Adventures of Huckleberry Finn (Oxford World's Classics)
Adventures of Huckleberry Finn (Oxford World's Classics)
by Mark Twain
Edition: Paperback
Price: 5.03

5.0 out of 5 stars A brilliant novel that is thought-provoking as well as entertaining and funny, 8 Sep 2013
Huckleberry Finn escapes his alcoholic father and teams up with runaway slave Jim in this story of their adventures along the Mississippi river in mid-19th century America. Both Huck and Jim are searching for a new life. Huck has good intentions but no heart for the education or religion which would be his fate if he returns to the pious sisters who have offered him a stable home. Jim, having learned that he is to be sold to a new owner and separated from his family, wants to earn an income with which he can buy the freedom of his wife and children. They hunt and fish on an island near their hometown before setting off on a raft when they discover that their hideout is about to be searched.

Twain had the brilliant idea of making Huck Finn the narrator of the novel. The 14-year-old is so innocent and nave that his deadpan accounts of the hypocrisy and callousness of life along the river have made the book a hilarious adventure story that appeals to children as well as a realistic report that influenced the style of subsequent American literature and a social critique that has kept academics analysing its content.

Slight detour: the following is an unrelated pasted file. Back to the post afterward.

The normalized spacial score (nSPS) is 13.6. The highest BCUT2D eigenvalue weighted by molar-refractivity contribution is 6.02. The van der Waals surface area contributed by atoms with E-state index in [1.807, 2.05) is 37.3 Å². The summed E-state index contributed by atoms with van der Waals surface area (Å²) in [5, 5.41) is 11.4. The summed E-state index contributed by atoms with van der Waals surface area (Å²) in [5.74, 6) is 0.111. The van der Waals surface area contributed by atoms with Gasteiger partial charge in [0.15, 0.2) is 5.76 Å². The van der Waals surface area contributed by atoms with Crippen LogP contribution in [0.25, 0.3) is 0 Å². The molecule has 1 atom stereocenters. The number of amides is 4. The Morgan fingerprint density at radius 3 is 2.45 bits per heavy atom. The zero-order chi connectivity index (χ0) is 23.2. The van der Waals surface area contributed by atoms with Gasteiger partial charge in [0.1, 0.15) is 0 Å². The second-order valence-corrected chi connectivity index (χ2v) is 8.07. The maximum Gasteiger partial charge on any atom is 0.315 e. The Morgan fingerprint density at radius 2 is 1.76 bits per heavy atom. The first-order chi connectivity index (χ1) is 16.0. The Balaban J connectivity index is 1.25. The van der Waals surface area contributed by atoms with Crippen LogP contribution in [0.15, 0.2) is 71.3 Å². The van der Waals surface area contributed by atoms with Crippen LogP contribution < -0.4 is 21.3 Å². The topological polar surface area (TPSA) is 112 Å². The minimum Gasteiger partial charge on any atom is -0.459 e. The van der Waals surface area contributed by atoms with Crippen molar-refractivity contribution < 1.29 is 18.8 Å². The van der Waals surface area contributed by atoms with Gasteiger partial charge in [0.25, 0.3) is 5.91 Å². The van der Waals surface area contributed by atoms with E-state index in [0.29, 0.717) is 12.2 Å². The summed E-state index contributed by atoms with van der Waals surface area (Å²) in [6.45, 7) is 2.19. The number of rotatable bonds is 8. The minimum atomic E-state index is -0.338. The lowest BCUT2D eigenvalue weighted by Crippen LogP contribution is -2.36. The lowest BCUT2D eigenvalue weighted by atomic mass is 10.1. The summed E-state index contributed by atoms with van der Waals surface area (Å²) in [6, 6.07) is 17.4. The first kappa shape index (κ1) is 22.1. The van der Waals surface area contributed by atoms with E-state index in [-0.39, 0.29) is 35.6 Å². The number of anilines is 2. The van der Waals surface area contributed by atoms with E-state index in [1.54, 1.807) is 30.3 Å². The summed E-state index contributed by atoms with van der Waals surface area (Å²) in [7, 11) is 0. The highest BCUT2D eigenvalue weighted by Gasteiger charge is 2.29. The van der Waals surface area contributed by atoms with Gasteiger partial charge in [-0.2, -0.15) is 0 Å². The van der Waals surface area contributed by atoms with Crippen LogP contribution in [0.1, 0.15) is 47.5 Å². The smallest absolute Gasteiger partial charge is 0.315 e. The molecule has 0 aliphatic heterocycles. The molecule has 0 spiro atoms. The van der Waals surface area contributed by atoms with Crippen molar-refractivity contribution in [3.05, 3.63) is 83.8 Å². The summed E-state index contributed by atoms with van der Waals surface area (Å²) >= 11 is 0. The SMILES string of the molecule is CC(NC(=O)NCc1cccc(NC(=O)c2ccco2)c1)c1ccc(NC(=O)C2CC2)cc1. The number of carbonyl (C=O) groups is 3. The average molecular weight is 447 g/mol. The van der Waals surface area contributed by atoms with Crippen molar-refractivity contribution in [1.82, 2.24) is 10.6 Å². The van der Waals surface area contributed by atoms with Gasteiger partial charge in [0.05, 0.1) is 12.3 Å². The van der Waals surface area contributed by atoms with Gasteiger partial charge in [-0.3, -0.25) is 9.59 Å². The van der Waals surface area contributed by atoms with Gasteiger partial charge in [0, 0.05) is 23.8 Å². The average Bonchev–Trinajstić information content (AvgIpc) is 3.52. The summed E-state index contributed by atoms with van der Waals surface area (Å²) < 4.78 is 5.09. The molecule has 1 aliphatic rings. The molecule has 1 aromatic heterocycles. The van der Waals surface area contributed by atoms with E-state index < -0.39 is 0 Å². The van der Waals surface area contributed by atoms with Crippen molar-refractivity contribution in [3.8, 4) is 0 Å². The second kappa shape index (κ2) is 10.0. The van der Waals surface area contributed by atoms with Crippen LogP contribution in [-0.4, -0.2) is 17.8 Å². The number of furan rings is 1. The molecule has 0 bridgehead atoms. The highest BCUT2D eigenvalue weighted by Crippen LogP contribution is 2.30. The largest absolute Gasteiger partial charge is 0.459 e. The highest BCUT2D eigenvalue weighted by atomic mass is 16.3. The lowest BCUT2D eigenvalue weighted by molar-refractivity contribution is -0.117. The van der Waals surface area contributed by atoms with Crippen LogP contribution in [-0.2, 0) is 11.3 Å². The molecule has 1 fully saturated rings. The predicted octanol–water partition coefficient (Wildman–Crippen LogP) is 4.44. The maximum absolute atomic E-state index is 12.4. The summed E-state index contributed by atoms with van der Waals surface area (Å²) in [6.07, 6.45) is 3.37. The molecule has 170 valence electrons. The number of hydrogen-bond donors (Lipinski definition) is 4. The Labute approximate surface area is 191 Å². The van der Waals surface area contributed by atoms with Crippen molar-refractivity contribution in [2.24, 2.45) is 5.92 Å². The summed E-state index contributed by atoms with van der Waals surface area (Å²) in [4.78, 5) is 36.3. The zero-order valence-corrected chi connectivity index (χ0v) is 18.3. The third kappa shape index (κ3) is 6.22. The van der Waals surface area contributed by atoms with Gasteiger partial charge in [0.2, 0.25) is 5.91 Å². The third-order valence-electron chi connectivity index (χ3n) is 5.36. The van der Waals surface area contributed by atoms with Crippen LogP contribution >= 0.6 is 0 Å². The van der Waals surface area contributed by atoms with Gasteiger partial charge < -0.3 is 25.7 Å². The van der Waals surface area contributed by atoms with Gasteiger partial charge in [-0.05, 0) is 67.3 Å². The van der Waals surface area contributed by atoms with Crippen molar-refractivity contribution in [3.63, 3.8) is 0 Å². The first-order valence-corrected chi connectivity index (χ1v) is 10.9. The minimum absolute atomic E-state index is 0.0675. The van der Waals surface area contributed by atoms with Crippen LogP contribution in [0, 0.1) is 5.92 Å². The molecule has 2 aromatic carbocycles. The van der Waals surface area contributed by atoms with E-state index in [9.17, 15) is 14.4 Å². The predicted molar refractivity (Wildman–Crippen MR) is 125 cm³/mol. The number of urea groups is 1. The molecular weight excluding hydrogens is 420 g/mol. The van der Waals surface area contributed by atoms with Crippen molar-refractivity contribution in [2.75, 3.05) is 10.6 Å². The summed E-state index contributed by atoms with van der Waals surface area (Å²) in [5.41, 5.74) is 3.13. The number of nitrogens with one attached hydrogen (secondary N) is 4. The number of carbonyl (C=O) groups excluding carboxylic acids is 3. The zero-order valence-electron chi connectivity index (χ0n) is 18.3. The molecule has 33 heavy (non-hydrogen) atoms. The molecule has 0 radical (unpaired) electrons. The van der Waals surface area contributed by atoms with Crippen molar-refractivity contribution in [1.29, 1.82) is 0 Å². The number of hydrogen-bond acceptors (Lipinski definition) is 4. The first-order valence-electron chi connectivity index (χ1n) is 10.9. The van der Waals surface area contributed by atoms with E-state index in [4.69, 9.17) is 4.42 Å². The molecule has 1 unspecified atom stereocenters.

The dialects of Huck, Jim and the other Mississippi characters who come in and out of focus in this picaresque novel provide additional local colour and flair. The last quarter of the novel, in which a puerile and cruel Tom Sawyer returns as the main character, is disappointing in terms of the story's evolution, but does serve to illustrate how far Huck and Jim had evolved and how backward Tom remains. Perhaps this part is best understood as Twain's effort to highlight how little attitudes have changed from the pre-Civil War period in which the novel is set to the mid-1880s when it was published.


The Satyricon (Oxford World's Classics)
The Satyricon (Oxford World's Classics)
by Petronius
Edition: Paperback
Price: 6.29

1 of 1 people found the following review helpful
4.0 out of 5 stars A boisterous and high-spirited romp through ancient Rome, 8 Sep 2013